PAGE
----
The New Criminal Justice Thinking Edited by SHARON DOLOVICH and ALEXANDRA NATAPOFF A vital collection for reforming criminal justice
Civil Justice Reconsidered Toward a Less Costly, More Accessible Litigation System STEVEN P. CROLEY
CIVIL J U STICE RECONSIDERED
Toward a Less Costly, More Accessible Civil Litigation System
After five decades of punitive expansion, the entire U.S. criminal justice system— mass incarceration, the War on Drugs, police practices, the treatment of juveniles and the mentally ill, glaring racial disparity, the death penalty and more — faces challenging questions. What exactly is criminal justice? How much of it is a system of law and how much is a collection of situational social practices? What roles do the Constitution and the Supreme Court play? How do race and gender shape outcomes? How does change happen, and what changes or adaptations should be pursued? The New Criminal Justice Thinking addresses the challenges of this historic moment by asking essential theoretical and practical questions about how the criminal system operates. By engaging both classic issues and new understandings, this volume offers a comprehensive framework for thinking about the modern justice system. For those interested in criminal law and justice, The New Criminal Justice Thinking offers a profound discussion of the complexities of our deeply flawed criminal justice system, complexities that neither legal theory nor social science can answer alone. SHARON DOLOVICH is Professor of Law at the UCLA School of Law and Director of the UCLA Prison Law & Policy Program. ALEXANDRA NATAPOFF is Professor of Law and Associate Dean for Research at Loyola Law School, Los Angeles and a 2016 Guggenheim Fellow.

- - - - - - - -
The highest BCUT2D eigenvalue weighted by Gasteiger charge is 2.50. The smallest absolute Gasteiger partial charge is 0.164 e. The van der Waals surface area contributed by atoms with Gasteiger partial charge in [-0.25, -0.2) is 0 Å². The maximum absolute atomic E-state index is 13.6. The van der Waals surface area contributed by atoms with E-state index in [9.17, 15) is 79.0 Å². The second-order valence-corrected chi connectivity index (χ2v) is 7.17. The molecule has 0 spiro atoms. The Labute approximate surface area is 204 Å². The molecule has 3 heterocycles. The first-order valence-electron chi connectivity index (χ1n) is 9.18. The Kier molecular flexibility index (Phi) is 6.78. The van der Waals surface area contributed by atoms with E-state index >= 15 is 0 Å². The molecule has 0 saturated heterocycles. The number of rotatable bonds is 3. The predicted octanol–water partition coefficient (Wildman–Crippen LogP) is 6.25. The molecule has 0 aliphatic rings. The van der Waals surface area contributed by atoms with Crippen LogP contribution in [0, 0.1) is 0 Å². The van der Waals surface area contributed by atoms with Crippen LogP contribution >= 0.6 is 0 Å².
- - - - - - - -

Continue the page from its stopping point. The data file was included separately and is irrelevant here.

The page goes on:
MARCH 2017 368 PAGES • 6 black & white illustrations CLOTH • 978-1-4798-3154-8 • $45.00S (£37.00) CRIMINOLOGY • LAW WWW.NYUPRESS.ORG
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Prosecutes the civil litigation system and proposes practical reforms to increase access to the courts and reduce costs
Civil litigation has come under fire in recent years. Some critics portray a system of dishonest lawyers and undeserving litigants who prevail too often, and are awarded too much money. Others criticize the civil justice system for being out of reach for many who have suffered real injury. But contrary to these perspectives and popular belief, the civil justice system in the United States is not out of control. In Civil Justice Reconsidered, Steven Croley demonstrates that civil litigation is, for the most part, socially beneficial. However, while most of the system’s failures are overstated, they are not wholly off base; civil litigation often imposes excessive costs that, among other unfortunate consequences, impede access to the courts, and Croley offers ways to reform civil litigation in the interest of justice for potential plaintiffs and defendants, and for the rule of law itself. A better litigation system matters only because of what is at stake for real people, and Civil Justice Reconsidered speaks to those who can answer the call for reforming civil litigation in the United States. STEVEN P. CROLEY served in President Obama’s Administration on the Domestic Policy Council, as Deputy White House Counsel in the Office of White House Counsel, and as the General Counsel of the U.S. Department of Energy.
AUGUST 2017 304 PAGES • 9 black & white illustrations CLOTH • 978-1-4798-5500-1 • $55.00S (£45.00) LAW SPR I NG 2017 • NY U PRESS